Bastard Nation was modeled, consciously or not, on the model of a revolutionary cadre. At the top of the organization was the Executive Committee (ExecComm), originally consisting of Ms. Grimm, Plum, Greiner and Lainie Petersen (who resigned for personal reasons after one month. I replaced Ms. Petersen at the first BN National Conference in 1997 and resigned from leadership in 2001), who also functioned as the Board of the non-profit. Various subcommittees were formed to distribute work and responsibilities, but all committee members served at the pleasure of the ExecComm. This narrow locus of power meant BN had greater flexibility than larger, bureaucracy-bound, groups, like the AAC, which tend to be risk-averse. Almost immediately after launching the organization at their first national conference, BN demonstrated this flexibility by planning what became the Measure 58 campaign, the first adoption records access reform ballot initiative. At the same time, Bastard Nation weighed in on legislative campaigns in other states, including providing guidance and resources to the successful campaign in Alabama.

The win in Oregon proved that Bastard Nation’s strategies, including adoptee-led campaigns and the focus on civil rights, had resonance in the general public, and more importantly, could win. The success also highlighted the structural weaknesses in BN. Like the AAC, BN is completely staffed by volunteers. Hewing to the Internet zeitgeist that that allowed it to flourish, BN has had no central office, nor little of the infrastructure of traditional political organizations. Leaders donated the funds to run day-to-day operations; such as website and printing costs, and events like the national conferences became underwritten by generous individuals within the organization. BN went from being a small internet phenomenon to a national adoption political player in a year, but was limited by a lack of planning to foster fundraising and membership growth. This limitation still hobbles Bastard Nation.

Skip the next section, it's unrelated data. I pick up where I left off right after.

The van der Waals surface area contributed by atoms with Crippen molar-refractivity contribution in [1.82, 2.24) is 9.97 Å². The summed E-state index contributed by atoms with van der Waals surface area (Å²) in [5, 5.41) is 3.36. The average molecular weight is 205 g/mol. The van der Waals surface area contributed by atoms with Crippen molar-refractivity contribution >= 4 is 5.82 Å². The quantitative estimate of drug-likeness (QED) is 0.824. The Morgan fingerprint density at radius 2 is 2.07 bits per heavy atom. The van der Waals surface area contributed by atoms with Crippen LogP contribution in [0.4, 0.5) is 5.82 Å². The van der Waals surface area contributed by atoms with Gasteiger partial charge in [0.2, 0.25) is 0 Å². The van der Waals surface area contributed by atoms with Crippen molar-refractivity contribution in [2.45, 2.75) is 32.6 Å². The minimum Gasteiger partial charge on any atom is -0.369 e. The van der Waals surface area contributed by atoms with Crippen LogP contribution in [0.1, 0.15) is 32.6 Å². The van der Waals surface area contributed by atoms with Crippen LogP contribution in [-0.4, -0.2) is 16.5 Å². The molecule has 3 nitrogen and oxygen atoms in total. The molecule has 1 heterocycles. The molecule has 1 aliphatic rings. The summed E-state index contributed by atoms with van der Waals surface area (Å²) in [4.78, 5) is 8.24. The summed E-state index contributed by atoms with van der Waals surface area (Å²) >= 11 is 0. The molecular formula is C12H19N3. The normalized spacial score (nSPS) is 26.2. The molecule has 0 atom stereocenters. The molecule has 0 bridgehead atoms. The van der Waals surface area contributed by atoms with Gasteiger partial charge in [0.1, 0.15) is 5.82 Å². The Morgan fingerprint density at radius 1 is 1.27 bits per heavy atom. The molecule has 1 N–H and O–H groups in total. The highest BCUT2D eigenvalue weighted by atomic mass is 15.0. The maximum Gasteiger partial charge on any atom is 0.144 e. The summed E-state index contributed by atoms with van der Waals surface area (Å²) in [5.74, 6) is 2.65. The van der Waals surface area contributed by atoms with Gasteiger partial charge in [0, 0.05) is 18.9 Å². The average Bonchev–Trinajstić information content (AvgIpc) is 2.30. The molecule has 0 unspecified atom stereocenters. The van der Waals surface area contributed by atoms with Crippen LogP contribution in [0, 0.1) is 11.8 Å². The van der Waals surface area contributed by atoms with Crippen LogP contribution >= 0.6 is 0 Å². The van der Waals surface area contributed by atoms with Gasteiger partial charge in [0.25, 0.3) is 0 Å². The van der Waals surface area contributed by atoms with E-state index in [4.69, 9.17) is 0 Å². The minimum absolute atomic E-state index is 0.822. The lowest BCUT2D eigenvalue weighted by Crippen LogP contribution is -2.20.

Maureen Flatley, veteran political operative, gave a presentation at BN’s Third Annual National Conference in Atlantic City which outlined some of the challenges to risk-embracing, cutting-edge political organizations. She noted that the effective life-span of organizations like Queer Nation and Act Up was an average of four or five years before either organizational entropy or external political change served to strip cutting-edge groups of their power to shake things up and they either become more mainstream or more marginalized. And as Bastard Nation evolved from a band of political and cultural “outlaws” to a group with a seat at the table of the national discourse on adoption politics by virtue of the win in Oregon, it became apparent that the organization was limited by its own organizational and cultural identity to mature into this role.

Internal discussions began on these matters soon after Measure 58’s victory, with some suggesting that the very name of the organization, which had garnered it cultural power and notoriety, should be jettisoned for something less offensive. (One suggestion was “BNARO,” an acronym for “Bastard Nation: the Adoptee Rights Organization”) While a few argued that this would make BN more palatable within the socially conservative halls of state legislatures and Washington, D.C., a significant core of leaders and longtime members felt this would be an abdication of the principles under which the group had been founded. As the terms of political discourse were debated, its cultural work, pioneered by Damsel Plum and Charles Filius among others, which was at the center of BN’s inception, took a secondary, less “serious” role. This cultural work, which often used humor and shock, even became viewed as a potential liability to BN’s political work.